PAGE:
In every nation studied, dissatisfaction with democracy is more common among people who say the statement “the rights of people to express their views in public are protected” does not describe their country well. This pattern is especially apparent in Europe, where in nations such as the Netherlands, Sweden, Germany and Hungary those who believe free expression is not protected are significantly more likely to be unhappy with the state of democracy.
Discontent with the functioning of democracy is also linked to views about how people are treated within a country’s justice system. In 24 nations, dissatisfaction is particularly common among those who think the statement “the court system treats everyone fairly” does not describe their country well. Again, the pattern is especially intense in Europe. For example, among Hungarians who offer a negative assessment of the country’s courts, 68% are dissatisfied with the way democracy is working, while dissatisfaction is just 32% among those who believe the courts treat everyone fairly.
In addition to views about political rights, attitudes toward politicians also influence the degree to which people are satisfied or dissatisfied with the performance of their country’s democracy. For instance, dissatisfaction is pervasive among people who see politicians as uncaring and out of touch.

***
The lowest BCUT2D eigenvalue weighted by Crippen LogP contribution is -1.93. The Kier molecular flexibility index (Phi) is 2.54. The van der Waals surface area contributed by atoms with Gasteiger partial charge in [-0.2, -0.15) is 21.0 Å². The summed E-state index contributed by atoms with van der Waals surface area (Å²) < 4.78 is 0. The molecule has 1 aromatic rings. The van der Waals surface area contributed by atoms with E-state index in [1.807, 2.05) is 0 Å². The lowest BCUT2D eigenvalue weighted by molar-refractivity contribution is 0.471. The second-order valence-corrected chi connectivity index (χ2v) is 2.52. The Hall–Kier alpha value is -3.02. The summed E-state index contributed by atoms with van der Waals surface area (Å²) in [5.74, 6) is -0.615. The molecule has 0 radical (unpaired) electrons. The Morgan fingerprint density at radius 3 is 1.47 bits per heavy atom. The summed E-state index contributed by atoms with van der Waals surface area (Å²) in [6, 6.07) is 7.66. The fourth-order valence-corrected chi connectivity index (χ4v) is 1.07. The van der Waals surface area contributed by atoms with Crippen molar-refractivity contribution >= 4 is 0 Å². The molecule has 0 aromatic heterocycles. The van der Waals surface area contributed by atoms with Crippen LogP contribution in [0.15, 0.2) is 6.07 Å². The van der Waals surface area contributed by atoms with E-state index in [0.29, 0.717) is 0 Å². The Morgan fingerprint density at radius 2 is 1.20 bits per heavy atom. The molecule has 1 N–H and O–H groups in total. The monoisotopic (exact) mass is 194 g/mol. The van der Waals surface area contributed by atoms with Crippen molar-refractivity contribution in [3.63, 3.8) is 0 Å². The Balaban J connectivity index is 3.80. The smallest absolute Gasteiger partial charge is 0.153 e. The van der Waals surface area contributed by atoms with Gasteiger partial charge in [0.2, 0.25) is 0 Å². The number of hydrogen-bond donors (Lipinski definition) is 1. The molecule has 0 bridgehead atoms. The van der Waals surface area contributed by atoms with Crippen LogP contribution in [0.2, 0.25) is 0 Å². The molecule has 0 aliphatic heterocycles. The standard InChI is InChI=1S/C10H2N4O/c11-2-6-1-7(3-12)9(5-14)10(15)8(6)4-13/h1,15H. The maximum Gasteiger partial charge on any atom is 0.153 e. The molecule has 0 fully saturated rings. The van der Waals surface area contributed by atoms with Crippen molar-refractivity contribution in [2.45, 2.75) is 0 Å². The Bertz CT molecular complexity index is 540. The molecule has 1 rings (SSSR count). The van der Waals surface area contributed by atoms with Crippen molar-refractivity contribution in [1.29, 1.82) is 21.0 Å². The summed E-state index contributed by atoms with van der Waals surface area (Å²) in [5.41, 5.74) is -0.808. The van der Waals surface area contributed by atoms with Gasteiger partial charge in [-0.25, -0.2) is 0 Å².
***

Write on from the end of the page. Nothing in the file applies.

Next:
In 26 nations, unhappiness with the current functioning of democracy is more common among those who believe the statement “elected officials care what ordinary people think” does not describe their country well.
Many also say the politicians in their country are corrupt, and those who hold this view are consistently more dissatisfied with how their democracy is functioning.
Concerns about immigrants, dislike of EU and favorable opinion of populist parties are tied to dissatisfaction in Europe
The study highlights additional factors related to democratic dissatisfaction in Europe, including attitudes toward the EU. As a recent Pew Research Center reporthighlighted, Europeans still tend to associate the EU with noble aspirations, such as peace, prosperity and democracy. At the same time, they also say the Brussels-based institution is inefficient, intrusive and out of touch with ordinary citizens.